|Lois Wilson (Carley Burch). Photo: Gosfilmofond of Russia, Moscow|
Le Giornate del Cinema Muto (GCM), Pordenone.
Viewed at Teatro Verdi, with e-subtitles in English and Italian, grand piano: Stephen Horne, 9 Oct 2015
Kevin Brownlow (GCM catalog and website): "“You cannot afford to miss it,” said Photoplay."
"Although written by Zane Grey, this wasn’t a cowboy story, but a contemporary drama contrasting the values of the West (good) against those of the Big City (trivial and selfish)."
"Since the film survives only as fragments, a synopsis is crucial. "
"According to the AFI Catalog of Feature Films 1921-1930: “War veteran Glenn Kilbourne goes to Arizona to regain his health and is there nursed to recovery by local girl Flo Hutter. Kilbourne’s fiancée, Carley Burch, follows him, but soon becomes disillusioned with the West and returns to New York. Flo Hutter is seriously injured in an accident and Kilbourne, to repay her for restoring his health, proposes marriage. Carley returns to Arizona on the wedding day, seeking Kilbourne. Flo, seeing that the two are still in love, gives up Kilbourne and marries another admirer.”"
"Locations included the town of Flagstaff, where a decade before Cecil B. DeMille had stepped off the train, expecting to shoot The Squaw Man. Most of the film was shot at the Thomas Ranch and at the spectacular Oak Tree Canyon, south of Flagstaff."
"Fleming was faced with severe casting problems. Bebe Daniels, cast as Flo Hutter, failed to appear. According to Arizona historian Joe McNeill’s research, rumour had it that she was peeved she hadn’t gotten the lead role, and she stayed in New York. The studio ordered her to Arizona; she made the trip, but refused to get off at Flagstaff. Estelle Taylor was rushed from Hollywood – then she fell ill and had to be replaced by Marjorie Daw. An exceptionally attractive actress, who had been trained as an opera singer, Daw had entered movies through the early films of Cecil B. DeMille and had played opposite Fairbanks in seven pictures."
"Lois Wilson said of Richard Dix: “He was very sincere. If he hadn’t done a scene well, he was very unhappy because he was a hard-working man. I don’t think he was the best actor I ever worked with, but I think he was a very good one.”"
"Motion Picture News said of this picture: “There are some of the most beautiful exteriors we’ve ever seen in a screenplay.” Once again, the cameraman was James [Wong] Howe, and an anecdote from Howe, quoted by Frank Thompson in In Between Action and Cut sums up the ingenuity of the silent era: “Vic said one day, ‘Jimmy, we’re going to take our box lunches and climb up that hill over there. I want a silhouette of Richard Dix under the tree.’ In those days we didn’t have portable lights – we lit with reflectors. Vic said, ‘Don’t bring any reflectors because I’m not going to do any close-ups and I don’t want to take those big reflectors if I don’t have to.’ So we went up and had lunch and made the long shot and then he said, ‘Jimmy, I’ve got to have a close-up.’ And I said ‘Dammit, Vic, you told me you weren’t going to, so we didn’t bring any reflectors up here.’ Then I looked down at my tin coffee cup and at Vic Fleming’s large hands, and I said, ‘Vic, how many of these tin cups do you think you can hold in your hand?’ ‘Oh, I think I can hold about six,” he said. So I said, ‘Good, put two of them together.’ Then we got the grips together and I took the tin cups and reflected the light off them on to Richard Dix. And they shook a little so it looked just like the shadows of leaves on the guy’s face.”"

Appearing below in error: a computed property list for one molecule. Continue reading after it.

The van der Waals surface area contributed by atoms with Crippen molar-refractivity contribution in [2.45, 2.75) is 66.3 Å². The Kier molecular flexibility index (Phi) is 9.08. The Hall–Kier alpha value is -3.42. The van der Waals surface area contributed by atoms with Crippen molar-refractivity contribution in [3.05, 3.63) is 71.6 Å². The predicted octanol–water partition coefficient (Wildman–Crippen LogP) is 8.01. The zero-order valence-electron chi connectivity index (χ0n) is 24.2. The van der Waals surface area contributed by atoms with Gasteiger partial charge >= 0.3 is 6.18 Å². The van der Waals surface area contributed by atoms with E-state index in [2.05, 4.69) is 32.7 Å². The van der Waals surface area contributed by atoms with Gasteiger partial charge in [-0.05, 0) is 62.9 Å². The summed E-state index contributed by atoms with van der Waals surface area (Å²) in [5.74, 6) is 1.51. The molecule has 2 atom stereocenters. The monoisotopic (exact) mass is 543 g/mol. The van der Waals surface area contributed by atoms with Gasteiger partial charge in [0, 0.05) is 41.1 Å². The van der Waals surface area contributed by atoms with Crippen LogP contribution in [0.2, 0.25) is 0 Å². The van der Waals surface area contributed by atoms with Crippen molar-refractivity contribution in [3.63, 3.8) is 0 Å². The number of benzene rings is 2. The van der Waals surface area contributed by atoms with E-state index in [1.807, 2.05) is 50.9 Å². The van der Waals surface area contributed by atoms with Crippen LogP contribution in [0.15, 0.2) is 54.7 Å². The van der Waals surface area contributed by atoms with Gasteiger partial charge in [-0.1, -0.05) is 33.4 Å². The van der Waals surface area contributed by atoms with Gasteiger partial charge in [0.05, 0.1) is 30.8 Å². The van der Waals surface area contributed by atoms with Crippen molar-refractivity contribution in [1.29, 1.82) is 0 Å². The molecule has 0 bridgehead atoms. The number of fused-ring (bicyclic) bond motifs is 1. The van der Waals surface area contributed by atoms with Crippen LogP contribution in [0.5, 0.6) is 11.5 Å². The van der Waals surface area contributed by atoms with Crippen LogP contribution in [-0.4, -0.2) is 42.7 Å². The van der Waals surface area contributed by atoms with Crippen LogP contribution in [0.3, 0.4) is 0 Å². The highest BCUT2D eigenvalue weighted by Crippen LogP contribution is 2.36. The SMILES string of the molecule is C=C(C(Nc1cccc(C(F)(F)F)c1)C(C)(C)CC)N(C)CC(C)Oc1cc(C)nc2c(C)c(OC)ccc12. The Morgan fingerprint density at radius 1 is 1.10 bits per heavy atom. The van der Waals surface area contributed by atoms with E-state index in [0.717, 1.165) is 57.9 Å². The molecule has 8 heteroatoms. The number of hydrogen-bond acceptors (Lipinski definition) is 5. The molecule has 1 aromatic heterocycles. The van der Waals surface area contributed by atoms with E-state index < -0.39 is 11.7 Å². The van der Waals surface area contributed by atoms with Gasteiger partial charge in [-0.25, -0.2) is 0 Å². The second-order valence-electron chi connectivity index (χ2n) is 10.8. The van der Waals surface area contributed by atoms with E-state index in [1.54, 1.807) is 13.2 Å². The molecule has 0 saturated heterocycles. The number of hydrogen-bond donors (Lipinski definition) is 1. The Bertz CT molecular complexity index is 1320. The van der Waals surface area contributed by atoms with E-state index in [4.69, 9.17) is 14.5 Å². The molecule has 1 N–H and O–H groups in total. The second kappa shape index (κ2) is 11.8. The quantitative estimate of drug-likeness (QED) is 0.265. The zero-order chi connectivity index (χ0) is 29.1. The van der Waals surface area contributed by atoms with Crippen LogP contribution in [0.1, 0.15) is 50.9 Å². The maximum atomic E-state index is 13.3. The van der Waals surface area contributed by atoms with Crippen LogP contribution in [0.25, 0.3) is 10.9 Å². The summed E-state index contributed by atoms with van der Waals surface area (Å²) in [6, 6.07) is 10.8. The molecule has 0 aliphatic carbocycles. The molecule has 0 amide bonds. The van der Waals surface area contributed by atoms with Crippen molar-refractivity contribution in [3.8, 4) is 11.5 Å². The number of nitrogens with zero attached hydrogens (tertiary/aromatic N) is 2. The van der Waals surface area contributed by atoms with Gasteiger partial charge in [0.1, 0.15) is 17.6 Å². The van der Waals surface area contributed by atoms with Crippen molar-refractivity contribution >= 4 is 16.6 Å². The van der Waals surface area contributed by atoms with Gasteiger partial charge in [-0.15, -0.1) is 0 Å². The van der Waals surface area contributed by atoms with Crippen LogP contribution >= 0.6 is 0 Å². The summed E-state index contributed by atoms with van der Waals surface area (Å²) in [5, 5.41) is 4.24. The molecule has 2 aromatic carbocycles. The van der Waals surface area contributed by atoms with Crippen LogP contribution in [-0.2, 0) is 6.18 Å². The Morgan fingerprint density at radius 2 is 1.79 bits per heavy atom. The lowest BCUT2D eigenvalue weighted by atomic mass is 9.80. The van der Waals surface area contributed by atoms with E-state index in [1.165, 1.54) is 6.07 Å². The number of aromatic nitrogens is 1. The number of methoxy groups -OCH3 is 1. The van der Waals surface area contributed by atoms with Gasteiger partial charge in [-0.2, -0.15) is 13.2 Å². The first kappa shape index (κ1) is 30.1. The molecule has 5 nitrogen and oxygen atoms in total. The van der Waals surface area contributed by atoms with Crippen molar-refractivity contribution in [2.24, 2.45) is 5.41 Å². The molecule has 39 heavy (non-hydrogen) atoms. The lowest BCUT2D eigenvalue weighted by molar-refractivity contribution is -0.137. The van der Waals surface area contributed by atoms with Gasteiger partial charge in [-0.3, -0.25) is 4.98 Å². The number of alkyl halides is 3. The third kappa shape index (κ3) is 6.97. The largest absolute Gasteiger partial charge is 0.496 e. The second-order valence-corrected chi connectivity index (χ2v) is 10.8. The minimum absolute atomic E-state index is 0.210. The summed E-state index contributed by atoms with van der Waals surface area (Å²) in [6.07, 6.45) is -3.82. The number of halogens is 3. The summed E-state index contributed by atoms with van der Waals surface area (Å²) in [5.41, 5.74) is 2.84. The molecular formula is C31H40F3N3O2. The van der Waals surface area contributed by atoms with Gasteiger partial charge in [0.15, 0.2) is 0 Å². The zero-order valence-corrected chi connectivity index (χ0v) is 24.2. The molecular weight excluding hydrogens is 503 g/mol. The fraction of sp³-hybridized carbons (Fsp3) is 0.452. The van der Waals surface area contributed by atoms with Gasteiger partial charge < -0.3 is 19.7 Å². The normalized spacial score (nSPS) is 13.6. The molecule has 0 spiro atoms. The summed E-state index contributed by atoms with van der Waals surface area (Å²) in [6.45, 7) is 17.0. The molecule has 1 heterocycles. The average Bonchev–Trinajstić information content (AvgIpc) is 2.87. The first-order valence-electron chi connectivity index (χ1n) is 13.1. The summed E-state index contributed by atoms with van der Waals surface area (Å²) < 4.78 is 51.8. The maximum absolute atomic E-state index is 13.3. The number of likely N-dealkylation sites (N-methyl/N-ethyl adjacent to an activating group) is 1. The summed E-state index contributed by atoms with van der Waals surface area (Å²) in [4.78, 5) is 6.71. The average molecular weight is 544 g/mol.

"The canyon was struck by a furious storm which flooded the location. Howe filmed the storm and had the footage shown to the townspeople."
"A small role was played by 23-year-old Mervyn LeRoy, who would, in 1939, produce one of Fleming’s most popular films, The Wizard of Oz." – Kevin Brownlow
Peter Bagrov: "Only three fragments, all from Reel 2 of the Soviet release version, are all that remain of this film today. The scenes are: (1) the doctor recommends that Kilbourne go to Arizona; (2) Carley reads letters from Kilbourne, who is happy with his life in the West and is ready to set Carley free; (3) Carley arrives in Arizona, anxious to see Kilbourne but somewhat horrified by the wilderness."
"The Soviet Repertory Committee was eager to ban the film. “The picture is soaked through with ‘healthy’ bourgeois nationalism and calls to ‘reasonable’ household prosperity and arrangement of one’s own ‘happiness’ opposed to social debauches,” wrote one of the censors. Another censor praised the film but suggested that the ending be changed so that Kilbourne marries Flo. Luckily none of the above was implemented, and the film was released successfully under a mysterious title, Da ili net? (Yes or No?)." – Peter Bagrov
AA: Based on a popular novel by Zane Grey, we saw three remaining fragments of the Soviet release version of The Call of the Canyon. The doctor's orders to Glenn Kilbourne (Richard Dix): the only remedy is the dry weather of the mountains. Carley Burch (Lois Wilson) reads Glenn's letters in bed. Finally reaching the oaks of River Valley. The covered wagon bound to the West. Magnificent mountains and valleys. "I hate city life, all those parties. I'm not going back to the city". The spoilt Carley arrives in Arizona.
At the start of the novel Glenn Kilbourne is a WWI veteran who has returned home deeply disturbed and alienated. The novel is the story of his rehabilitation in the West.
In high contrast from the battered fragments of the Soviet version.
|The Finnish edition of Zane Grey's novel The Call of the Canyon.|